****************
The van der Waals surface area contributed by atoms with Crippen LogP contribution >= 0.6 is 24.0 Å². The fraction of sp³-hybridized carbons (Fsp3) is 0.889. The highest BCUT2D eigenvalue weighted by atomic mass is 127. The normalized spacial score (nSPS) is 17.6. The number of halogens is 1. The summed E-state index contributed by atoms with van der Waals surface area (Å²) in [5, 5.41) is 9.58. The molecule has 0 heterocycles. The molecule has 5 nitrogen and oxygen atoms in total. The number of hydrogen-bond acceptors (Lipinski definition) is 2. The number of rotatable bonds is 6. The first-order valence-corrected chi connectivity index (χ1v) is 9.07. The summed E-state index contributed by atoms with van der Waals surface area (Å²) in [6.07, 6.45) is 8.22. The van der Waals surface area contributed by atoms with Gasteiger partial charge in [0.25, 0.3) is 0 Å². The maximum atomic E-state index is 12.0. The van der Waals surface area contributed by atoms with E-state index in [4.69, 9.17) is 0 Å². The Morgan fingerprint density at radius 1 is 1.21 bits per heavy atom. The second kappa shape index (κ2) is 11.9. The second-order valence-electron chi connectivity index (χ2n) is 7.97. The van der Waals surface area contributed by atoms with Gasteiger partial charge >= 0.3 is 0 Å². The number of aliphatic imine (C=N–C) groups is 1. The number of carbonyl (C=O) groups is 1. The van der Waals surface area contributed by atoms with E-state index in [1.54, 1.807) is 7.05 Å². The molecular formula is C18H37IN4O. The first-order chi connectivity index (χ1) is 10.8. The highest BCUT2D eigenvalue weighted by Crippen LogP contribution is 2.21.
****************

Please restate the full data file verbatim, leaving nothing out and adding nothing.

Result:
The van der Waals surface area contributed by atoms with Crippen LogP contribution >= 0.6 is 24.0 Å². The fraction of sp³-hybridized carbons (Fsp3) is 0.889. The highest BCUT2D eigenvalue weighted by atomic mass is 127. The normalized spacial score (nSPS) is 17.6. The number of halogens is 1. The summed E-state index contributed by atoms with van der Waals surface area (Å²) in [5, 5.41) is 9.58. The molecule has 0 heterocycles. The molecule has 5 nitrogen and oxygen atoms in total. The number of hydrogen-bond acceptors (Lipinski definition) is 2. The number of rotatable bonds is 6. The first-order valence-corrected chi connectivity index (χ1v) is 9.07. The summed E-state index contributed by atoms with van der Waals surface area (Å²) in [6.07, 6.45) is 8.22. The van der Waals surface area contributed by atoms with Gasteiger partial charge in [0.25, 0.3) is 0 Å². The maximum atomic E-state index is 12.0. The van der Waals surface area contributed by atoms with E-state index in [4.69, 9.17) is 0 Å². The Morgan fingerprint density at radius 1 is 1.21 bits per heavy atom. The second kappa shape index (κ2) is 11.9. The second-order valence-electron chi connectivity index (χ2n) is 7.97. The van der Waals surface area contributed by atoms with Gasteiger partial charge >= 0.3 is 0 Å². The number of aliphatic imine (C=N–C) groups is 1. The number of carbonyl (C=O) groups is 1. The van der Waals surface area contributed by atoms with E-state index in [1.54, 1.807) is 7.05 Å². The molecular formula is C18H37IN4O. The first-order chi connectivity index (χ1) is 10.8. The highest BCUT2D eigenvalue weighted by Crippen LogP contribution is 2.21.